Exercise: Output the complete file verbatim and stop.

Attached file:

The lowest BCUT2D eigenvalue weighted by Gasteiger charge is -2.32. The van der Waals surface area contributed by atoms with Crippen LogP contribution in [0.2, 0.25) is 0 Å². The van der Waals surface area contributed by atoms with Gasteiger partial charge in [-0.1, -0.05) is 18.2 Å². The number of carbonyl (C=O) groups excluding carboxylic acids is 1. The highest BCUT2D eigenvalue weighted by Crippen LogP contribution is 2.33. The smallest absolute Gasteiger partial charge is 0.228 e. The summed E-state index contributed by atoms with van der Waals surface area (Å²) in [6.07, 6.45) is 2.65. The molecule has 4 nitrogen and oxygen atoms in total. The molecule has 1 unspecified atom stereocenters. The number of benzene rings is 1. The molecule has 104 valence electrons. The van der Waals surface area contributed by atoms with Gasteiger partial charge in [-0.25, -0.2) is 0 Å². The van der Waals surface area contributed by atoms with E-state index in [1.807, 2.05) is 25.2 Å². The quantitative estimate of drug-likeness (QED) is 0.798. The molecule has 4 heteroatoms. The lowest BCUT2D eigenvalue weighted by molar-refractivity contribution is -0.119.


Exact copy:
The lowest BCUT2D eigenvalue weighted by Gasteiger charge is -2.32. The van der Waals surface area contributed by atoms with Crippen LogP contribution in [0.2, 0.25) is 0 Å². The van der Waals surface area contributed by atoms with Gasteiger partial charge in [-0.1, -0.05) is 18.2 Å². The number of carbonyl (C=O) groups excluding carboxylic acids is 1. The highest BCUT2D eigenvalue weighted by Crippen LogP contribution is 2.33. The smallest absolute Gasteiger partial charge is 0.228 e. The summed E-state index contributed by atoms with van der Waals surface area (Å²) in [6.07, 6.45) is 2.65. The molecule has 4 nitrogen and oxygen atoms in total. The molecule has 1 unspecified atom stereocenters. The number of benzene rings is 1. The molecule has 104 valence electrons. The van der Waals surface area contributed by atoms with Gasteiger partial charge in [-0.25, -0.2) is 0 Å². The van der Waals surface area contributed by atoms with E-state index in [1.807, 2.05) is 25.2 Å². The quantitative estimate of drug-likeness (QED) is 0.798. The molecule has 4 heteroatoms. The lowest BCUT2D eigenvalue weighted by molar-refractivity contribution is -0.119.